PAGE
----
Part one of the Trailer Axle Alignment report.
After my first experience with excessive and uneven tire wear that eventually pointed to axle alignment as the cause, I took action to resolve my problem.
Since then, I have met many other RVers having similar problems or worst, such as:
My partner, KC was installing new tires on his RV after 23,000 miles (37,000 km) and since he had done work on his axles, he also got an axle alignment done. Trailer axle alignment is more than just aligning the two axles to each other. One needs to make sure that camber and toe-in are also set correctly.
This prompted us to speak with experts in West Kelowna, BC. They are experts at aligning axles for large trucks, Class A's, 5th Wheels, Trailers and even cars.
Protecting the investment in new tires that cost over $1,000 was important but more than that it was personal safety and others that was top of our mind. You can view KC's Axle Saga and see what he found with his RV trailer alignment.
After a long RV trip of 6000 kms (3800 miles) in the fall of 2012, I noticed that the rear driver side tire on the trailer was wearing on the outside. Since then I have gone on several smaller trips (less than 1000 kms) and the tire was needing to be replaced.
It is amazing how fast a trailer tire will wear, once it starts to wear incorrectly.
I have the Correct Track System on the RV but I didn't get the chance to recheck the measurements and make any required adjustment(s) to the alignment during the winter. It wasn't the cold weather but the snow on the ground, not the ideal conditions to do these types of adjustments.
I made an appointment for the following week.
My appointment was for 8:00 AM and I arrived ten minutes early, to my surprised they were ready and ask me to drive the truck and trailer to the rear of their complex where they guided the trailer into one of their service bays.
The front end of my RV was lowered, the alignment equipment is designed for semi trailers which are higher off the ground and lowering the front end of the trailer enables the equipment to be used with RVs.
The next step was to disconnect the truck from the trailer and attached the alignment rail to the front of the trailer, this alignment rail is squared with the RV.
The alignment guide attached to the front of the trailer which uses lasers for the alignment process.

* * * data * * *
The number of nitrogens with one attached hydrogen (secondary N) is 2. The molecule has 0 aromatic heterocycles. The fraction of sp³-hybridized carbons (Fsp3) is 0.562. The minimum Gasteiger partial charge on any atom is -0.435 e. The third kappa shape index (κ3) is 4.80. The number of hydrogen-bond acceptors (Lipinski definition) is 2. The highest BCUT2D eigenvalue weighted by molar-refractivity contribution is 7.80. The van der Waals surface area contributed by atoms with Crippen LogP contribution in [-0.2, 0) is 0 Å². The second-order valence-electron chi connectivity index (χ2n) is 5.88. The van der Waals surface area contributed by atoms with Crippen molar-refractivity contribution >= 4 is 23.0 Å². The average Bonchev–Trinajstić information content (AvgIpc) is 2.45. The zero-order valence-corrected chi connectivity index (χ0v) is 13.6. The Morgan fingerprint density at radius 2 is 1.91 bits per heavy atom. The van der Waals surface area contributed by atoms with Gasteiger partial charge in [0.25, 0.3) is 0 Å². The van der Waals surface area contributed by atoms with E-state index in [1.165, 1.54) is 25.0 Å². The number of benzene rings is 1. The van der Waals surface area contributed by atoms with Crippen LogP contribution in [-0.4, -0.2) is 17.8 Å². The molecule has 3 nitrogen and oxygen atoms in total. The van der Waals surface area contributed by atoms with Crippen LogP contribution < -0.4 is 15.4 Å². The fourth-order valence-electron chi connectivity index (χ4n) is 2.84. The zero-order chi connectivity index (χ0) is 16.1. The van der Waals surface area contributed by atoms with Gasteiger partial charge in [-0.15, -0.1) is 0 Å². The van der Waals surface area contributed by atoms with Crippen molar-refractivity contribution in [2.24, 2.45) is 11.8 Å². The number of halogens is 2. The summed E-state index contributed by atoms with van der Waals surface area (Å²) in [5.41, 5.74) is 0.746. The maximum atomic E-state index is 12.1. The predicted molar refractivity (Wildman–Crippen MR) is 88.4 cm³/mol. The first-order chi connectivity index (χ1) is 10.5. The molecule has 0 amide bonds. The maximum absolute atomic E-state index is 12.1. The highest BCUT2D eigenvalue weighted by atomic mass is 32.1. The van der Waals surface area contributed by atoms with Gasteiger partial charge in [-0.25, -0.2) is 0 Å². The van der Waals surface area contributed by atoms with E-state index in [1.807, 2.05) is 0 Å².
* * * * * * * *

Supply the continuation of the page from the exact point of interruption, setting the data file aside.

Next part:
This is the computerized alignment system which reports in real time any changes to the trailer alignment.
A look of the receiving sensor mounting bracket which is attach to a wheel.
Both driver side wheels with the mounting bracket and sensors attached.
The technician found that the passenger side of the trailer were align within specifications but the driver side was not aligned within specifications, which I expected as the rear driver side tire was wearing on the outside.
What I found surprising with the computer results was that the driver rear tire was aligned correctly; the computerized alignment system indicated that the driver front tire of the RV was the one out of alignment!
If I took the measurements manually, I would of been trying to adjust the rear tire as it was the one with the outside tire wear.
The technician said it was common for a front tire to be out of alignment and the bad tire wear showing on the rear tire.
With the Correct Track System installed on the RV the technician adjusted the front tire cam adjustment one setting and retested the alignment. All trailer wheels are now showing results within specifications.
I then had the rear tire replaced and since the alignment the rear tire is now wearing evenly.
The Correct Track System enabled me to correct the major alignment issues which I reported in part one but using a laser to make the final adjustments has proven to be beneficial over manually doing the measurements with a tape measure and a plumb-bob.
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